Energy and Environmental Protection Commissioner Katie Dykes. Credit: Hugh McQuaid / CTNewsJunkie

With Connecticut energy consumers preparing for the impact of steep hikes in their electricity rates that went into effect this month, state officials outlined Wednesday some long-term strategies for reducing the cost of energy and improving its reliability. 

During a press conference at the state Capitol prompted by sharp Jan. 1 supply rate increases at both Eversource and United Illuminating, Gov. Ned Lamont and members of his administration said their long-term energy goals included leveraging federal funds to shift away from the region’s reliance on natural gas in favor of cleaner and more reliable energy supply through sources like wind, nuclear, and hydropower energy.

“The state and the country [are] going through a transition when it comes to energy and our focus here is on reliability, affordability, and a carbon-free future,” Lamont said. 

Energy and Environmental Protection Commissioner Katie Dykes said Connecticut would continue to be subject to price swings in the energy market until it diversifies the sources that generate its energy. 

“This strategy will better insulate residents from price volatility, increase reliability, and help us meet our greenhouse gas emissions goals,” Dykes said in a press release.

The rate hikes, which for some consumers will result in a 50% increase in their bills, came as a result of energy market conditions involving New England’s reliance on a limited supply of natural gas to generate electricity. Those conditions were exacerbated by Russia’s ongoing invasion of Ukraine. 

Energy and Technology Committee chairs Sen. Norm Needleman and Rep. Jonathan Steinberg. Credit: Hugh McQuaid / CTNewsJunkie

During an organizational meeting of the legislature’s Energy and Technology Committee this week, the panel’s leadership said they expected members of the public to have questions about why the complicated energy-purchasing system had resulted in such high prices for the current period. The committee plans to hold a series of informational hearings this month on energy affordability and reliability.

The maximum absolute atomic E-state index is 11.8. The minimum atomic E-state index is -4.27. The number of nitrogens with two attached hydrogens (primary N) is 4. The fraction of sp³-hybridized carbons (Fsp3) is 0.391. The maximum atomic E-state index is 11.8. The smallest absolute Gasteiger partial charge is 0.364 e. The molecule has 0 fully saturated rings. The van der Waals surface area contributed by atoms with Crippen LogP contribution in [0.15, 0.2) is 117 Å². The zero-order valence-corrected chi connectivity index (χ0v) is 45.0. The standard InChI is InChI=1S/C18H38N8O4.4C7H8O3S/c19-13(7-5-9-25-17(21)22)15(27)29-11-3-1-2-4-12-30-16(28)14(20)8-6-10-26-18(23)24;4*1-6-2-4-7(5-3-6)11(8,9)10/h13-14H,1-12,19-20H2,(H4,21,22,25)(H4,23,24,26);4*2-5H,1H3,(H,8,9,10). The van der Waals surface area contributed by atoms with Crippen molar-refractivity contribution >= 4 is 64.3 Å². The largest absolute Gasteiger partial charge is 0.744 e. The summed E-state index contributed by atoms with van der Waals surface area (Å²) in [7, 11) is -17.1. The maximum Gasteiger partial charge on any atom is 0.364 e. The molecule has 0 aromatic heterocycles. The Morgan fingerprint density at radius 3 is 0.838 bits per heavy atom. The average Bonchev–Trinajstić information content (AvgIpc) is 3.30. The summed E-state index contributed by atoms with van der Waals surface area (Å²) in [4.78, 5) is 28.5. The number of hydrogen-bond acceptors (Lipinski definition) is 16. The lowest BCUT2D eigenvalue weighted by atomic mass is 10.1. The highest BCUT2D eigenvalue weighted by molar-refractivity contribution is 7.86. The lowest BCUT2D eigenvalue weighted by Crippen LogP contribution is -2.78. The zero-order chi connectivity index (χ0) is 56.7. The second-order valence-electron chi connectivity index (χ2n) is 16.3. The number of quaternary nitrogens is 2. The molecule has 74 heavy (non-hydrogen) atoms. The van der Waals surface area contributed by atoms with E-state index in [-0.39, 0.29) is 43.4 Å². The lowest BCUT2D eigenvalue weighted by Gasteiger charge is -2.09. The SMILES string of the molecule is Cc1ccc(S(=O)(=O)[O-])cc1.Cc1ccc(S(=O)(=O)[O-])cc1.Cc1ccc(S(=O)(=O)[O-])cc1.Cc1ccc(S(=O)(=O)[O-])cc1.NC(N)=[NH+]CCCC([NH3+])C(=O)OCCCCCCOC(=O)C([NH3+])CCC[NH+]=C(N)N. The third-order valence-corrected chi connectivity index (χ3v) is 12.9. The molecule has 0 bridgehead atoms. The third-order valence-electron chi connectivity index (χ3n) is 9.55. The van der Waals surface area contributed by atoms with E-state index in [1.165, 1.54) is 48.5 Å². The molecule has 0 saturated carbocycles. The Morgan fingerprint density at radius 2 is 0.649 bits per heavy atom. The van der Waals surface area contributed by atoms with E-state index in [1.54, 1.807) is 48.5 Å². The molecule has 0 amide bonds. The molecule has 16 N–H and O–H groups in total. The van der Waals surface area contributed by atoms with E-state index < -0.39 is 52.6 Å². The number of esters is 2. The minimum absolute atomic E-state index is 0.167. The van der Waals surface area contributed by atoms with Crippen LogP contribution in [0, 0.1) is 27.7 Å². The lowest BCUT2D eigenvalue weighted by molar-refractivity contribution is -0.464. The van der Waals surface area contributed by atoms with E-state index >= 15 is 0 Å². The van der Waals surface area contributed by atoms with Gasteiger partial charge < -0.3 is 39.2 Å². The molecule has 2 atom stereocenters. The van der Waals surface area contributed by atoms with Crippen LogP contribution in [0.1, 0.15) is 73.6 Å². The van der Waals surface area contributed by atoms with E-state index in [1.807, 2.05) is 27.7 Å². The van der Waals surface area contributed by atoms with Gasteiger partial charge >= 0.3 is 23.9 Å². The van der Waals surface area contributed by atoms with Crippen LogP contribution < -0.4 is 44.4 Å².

“Stay focused on the people that this is impacting in the most negative way because it’s a really, really serious problem and the public is screaming about it for good reason,” Sen. Norm Needleman, an Essex Democrat who co-chairs the panel, said Tuesday.

Needleman and his co-chairman, Rep. Jonathan Steinberg, D-Westport, joined members of the administration and U.S. Sen. Richard Blumenthal for Wednesday’s press conference. Steinberg said the panel would be open to suggestions for improving Connecticut’s energy situation.

“We in the E&T committee are going to entertain any good idea this session,” Steinberg said. “We want to put everything on the table because we recognize that whatever path we choose in conjunction with the administration will take a lot of effort and a lot of money. Thankfully, we have some federal funds to apply to that.”

In a Wednesday press release, Senate Minority Leader Kevin Kelly said that Connecticut should do more to offer relief to ratepayers. He said Senate Republicans would be proposing ideas for more affordable energy in the coming days. 

“Good ideas find friends, and we hope that our ideas will be welcomed by our colleagues on both sides of the aisle,” Kelly said. 

In the meantime, applications are on the rise for the state’s energy assistance program funded by the federal Low-Income Household Energy Assistance initiative. The program offers up to $2,320 in benefits per eligible household to help pay for heating. 

Incoming Social Services Commissioner Andrea Barton Reeves told reporters that the number of applications for assistance had already risen 27% over last year. State officials expect participation in the program to grow to over 100,000 households as winter temperatures drop. 

While spending legislation passed by Congress last year supplemented the program with additional funding, Blumenthal said he expected his colleagues in Washington would work together to provide more support if it proved necessary. 

“It’s not just a red state or blue state issue,” Blumenthal said. “There’s nothing partisan about people who are frozen in their homes.”